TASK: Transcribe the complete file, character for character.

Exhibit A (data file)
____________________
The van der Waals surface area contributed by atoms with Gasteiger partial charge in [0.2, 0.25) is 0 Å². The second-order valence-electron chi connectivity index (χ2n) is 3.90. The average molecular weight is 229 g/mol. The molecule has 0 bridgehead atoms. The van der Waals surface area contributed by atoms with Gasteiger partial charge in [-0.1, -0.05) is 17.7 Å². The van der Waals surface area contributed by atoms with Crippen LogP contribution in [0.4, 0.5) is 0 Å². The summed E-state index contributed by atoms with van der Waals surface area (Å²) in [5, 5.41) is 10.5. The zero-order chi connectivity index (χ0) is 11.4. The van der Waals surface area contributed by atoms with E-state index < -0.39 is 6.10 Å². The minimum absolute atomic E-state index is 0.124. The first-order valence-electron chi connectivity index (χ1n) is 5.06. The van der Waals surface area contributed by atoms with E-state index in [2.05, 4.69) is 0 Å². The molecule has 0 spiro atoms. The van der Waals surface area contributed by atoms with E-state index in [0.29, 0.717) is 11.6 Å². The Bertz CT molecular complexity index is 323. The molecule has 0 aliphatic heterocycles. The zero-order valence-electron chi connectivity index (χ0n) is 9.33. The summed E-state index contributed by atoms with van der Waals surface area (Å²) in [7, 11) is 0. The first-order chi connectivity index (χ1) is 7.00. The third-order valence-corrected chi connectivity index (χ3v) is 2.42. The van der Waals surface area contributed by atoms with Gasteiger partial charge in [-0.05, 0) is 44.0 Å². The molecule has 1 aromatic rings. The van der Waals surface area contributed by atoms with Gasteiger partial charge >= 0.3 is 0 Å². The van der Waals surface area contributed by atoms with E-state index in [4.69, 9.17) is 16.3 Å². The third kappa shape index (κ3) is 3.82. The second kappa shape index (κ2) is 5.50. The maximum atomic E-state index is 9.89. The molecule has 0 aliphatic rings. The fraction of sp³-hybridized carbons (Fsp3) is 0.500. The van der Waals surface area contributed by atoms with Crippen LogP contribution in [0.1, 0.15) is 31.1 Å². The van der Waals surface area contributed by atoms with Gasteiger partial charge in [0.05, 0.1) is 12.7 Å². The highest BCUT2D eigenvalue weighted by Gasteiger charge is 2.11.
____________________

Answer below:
The van der Waals surface area contributed by atoms with Gasteiger partial charge in [0.2, 0.25) is 0 Å². The second-order valence-electron chi connectivity index (χ2n) is 3.90. The average molecular weight is 229 g/mol. The molecule has 0 bridgehead atoms. The van der Waals surface area contributed by atoms with Gasteiger partial charge in [-0.1, -0.05) is 17.7 Å². The van der Waals surface area contributed by atoms with Crippen LogP contribution in [0.4, 0.5) is 0 Å². The summed E-state index contributed by atoms with van der Waals surface area (Å²) in [5, 5.41) is 10.5. The zero-order chi connectivity index (χ0) is 11.4. The van der Waals surface area contributed by atoms with E-state index < -0.39 is 6.10 Å². The minimum absolute atomic E-state index is 0.124. The first-order valence-electron chi connectivity index (χ1n) is 5.06. The van der Waals surface area contributed by atoms with E-state index in [2.05, 4.69) is 0 Å². The molecule has 0 spiro atoms. The van der Waals surface area contributed by atoms with E-state index in [0.29, 0.717) is 11.6 Å². The Bertz CT molecular complexity index is 323. The molecule has 0 aliphatic heterocycles. The zero-order valence-electron chi connectivity index (χ0n) is 9.33. The summed E-state index contributed by atoms with van der Waals surface area (Å²) in [7, 11) is 0. The first-order chi connectivity index (χ1) is 7.00. The third-order valence-corrected chi connectivity index (χ3v) is 2.42. The van der Waals surface area contributed by atoms with Gasteiger partial charge in [-0.05, 0) is 44.0 Å². The molecule has 1 aromatic rings. The van der Waals surface area contributed by atoms with Gasteiger partial charge >= 0.3 is 0 Å². The van der Waals surface area contributed by atoms with E-state index in [4.69, 9.17) is 16.3 Å². The third kappa shape index (κ3) is 3.82. The second kappa shape index (κ2) is 5.50. The maximum atomic E-state index is 9.89. The molecule has 0 aliphatic rings. The fraction of sp³-hybridized carbons (Fsp3) is 0.500. The van der Waals surface area contributed by atoms with Crippen LogP contribution in [0.1, 0.15) is 31.1 Å². The van der Waals surface area contributed by atoms with Gasteiger partial charge in [0.05, 0.1) is 12.7 Å². The highest BCUT2D eigenvalue weighted by Gasteiger charge is 2.11.